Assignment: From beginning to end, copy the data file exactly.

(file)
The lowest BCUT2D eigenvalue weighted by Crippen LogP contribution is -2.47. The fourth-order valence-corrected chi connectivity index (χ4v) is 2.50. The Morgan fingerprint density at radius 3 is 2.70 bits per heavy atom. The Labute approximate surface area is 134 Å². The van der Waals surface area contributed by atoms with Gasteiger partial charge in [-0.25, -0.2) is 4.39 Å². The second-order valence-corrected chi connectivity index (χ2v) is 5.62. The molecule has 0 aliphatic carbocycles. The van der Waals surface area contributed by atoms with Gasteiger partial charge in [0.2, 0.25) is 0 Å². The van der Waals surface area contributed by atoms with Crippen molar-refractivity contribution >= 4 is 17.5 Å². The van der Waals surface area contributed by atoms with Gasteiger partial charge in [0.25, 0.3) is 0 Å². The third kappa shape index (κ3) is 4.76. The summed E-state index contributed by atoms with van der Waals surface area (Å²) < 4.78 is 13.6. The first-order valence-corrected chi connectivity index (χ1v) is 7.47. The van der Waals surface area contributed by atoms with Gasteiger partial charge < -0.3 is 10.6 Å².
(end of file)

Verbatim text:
The lowest BCUT2D eigenvalue weighted by Crippen LogP contribution is -2.47. The fourth-order valence-corrected chi connectivity index (χ4v) is 2.50. The Morgan fingerprint density at radius 3 is 2.70 bits per heavy atom. The Labute approximate surface area is 134 Å². The van der Waals surface area contributed by atoms with Gasteiger partial charge in [-0.25, -0.2) is 4.39 Å². The second-order valence-corrected chi connectivity index (χ2v) is 5.62. The molecule has 0 aliphatic carbocycles. The van der Waals surface area contributed by atoms with Gasteiger partial charge in [0.2, 0.25) is 0 Å². The van der Waals surface area contributed by atoms with Crippen molar-refractivity contribution >= 4 is 17.5 Å². The van der Waals surface area contributed by atoms with Gasteiger partial charge in [0.25, 0.3) is 0 Å². The third kappa shape index (κ3) is 4.76. The summed E-state index contributed by atoms with van der Waals surface area (Å²) < 4.78 is 13.6. The first-order valence-corrected chi connectivity index (χ1v) is 7.47. The van der Waals surface area contributed by atoms with Gasteiger partial charge < -0.3 is 10.6 Å².